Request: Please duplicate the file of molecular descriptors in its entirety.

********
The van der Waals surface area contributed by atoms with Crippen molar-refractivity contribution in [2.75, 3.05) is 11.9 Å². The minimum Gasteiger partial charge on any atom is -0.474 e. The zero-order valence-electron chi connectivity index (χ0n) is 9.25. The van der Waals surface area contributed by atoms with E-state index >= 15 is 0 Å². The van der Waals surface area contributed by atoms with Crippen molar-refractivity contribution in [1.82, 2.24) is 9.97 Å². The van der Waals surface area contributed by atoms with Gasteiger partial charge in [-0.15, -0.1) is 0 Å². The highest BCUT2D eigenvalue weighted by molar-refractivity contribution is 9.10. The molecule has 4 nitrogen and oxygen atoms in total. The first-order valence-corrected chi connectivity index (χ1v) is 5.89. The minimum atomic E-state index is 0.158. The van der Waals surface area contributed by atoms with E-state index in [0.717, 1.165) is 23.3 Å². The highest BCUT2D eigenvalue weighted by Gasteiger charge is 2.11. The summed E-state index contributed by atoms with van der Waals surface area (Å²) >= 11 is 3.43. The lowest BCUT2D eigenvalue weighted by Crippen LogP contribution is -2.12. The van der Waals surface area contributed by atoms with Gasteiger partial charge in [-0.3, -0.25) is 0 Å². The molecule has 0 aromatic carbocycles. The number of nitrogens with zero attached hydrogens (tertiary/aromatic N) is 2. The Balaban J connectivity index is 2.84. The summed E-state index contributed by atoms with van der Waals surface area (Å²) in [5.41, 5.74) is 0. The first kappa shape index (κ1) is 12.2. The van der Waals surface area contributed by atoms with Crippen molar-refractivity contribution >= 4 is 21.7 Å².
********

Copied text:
The van der Waals surface area contributed by atoms with Crippen molar-refractivity contribution in [2.75, 3.05) is 11.9 Å². The minimum Gasteiger partial charge on any atom is -0.474 e. The zero-order valence-electron chi connectivity index (χ0n) is 9.25. The van der Waals surface area contributed by atoms with E-state index >= 15 is 0 Å². The van der Waals surface area contributed by atoms with Crippen molar-refractivity contribution in [1.82, 2.24) is 9.97 Å². The van der Waals surface area contributed by atoms with Gasteiger partial charge in [-0.15, -0.1) is 0 Å². The highest BCUT2D eigenvalue weighted by molar-refractivity contribution is 9.10. The molecule has 4 nitrogen and oxygen atoms in total. The first-order valence-corrected chi connectivity index (χ1v) is 5.89. The minimum atomic E-state index is 0.158. The van der Waals surface area contributed by atoms with E-state index in [0.717, 1.165) is 23.3 Å². The highest BCUT2D eigenvalue weighted by Gasteiger charge is 2.11. The summed E-state index contributed by atoms with van der Waals surface area (Å²) >= 11 is 3.43. The lowest BCUT2D eigenvalue weighted by Crippen LogP contribution is -2.12. The van der Waals surface area contributed by atoms with Gasteiger partial charge in [-0.3, -0.25) is 0 Å². The molecule has 0 aromatic carbocycles. The number of nitrogens with zero attached hydrogens (tertiary/aromatic N) is 2. The Balaban J connectivity index is 2.84. The summed E-state index contributed by atoms with van der Waals surface area (Å²) in [5.41, 5.74) is 0. The first kappa shape index (κ1) is 12.2. The van der Waals surface area contributed by atoms with Crippen molar-refractivity contribution >= 4 is 21.7 Å².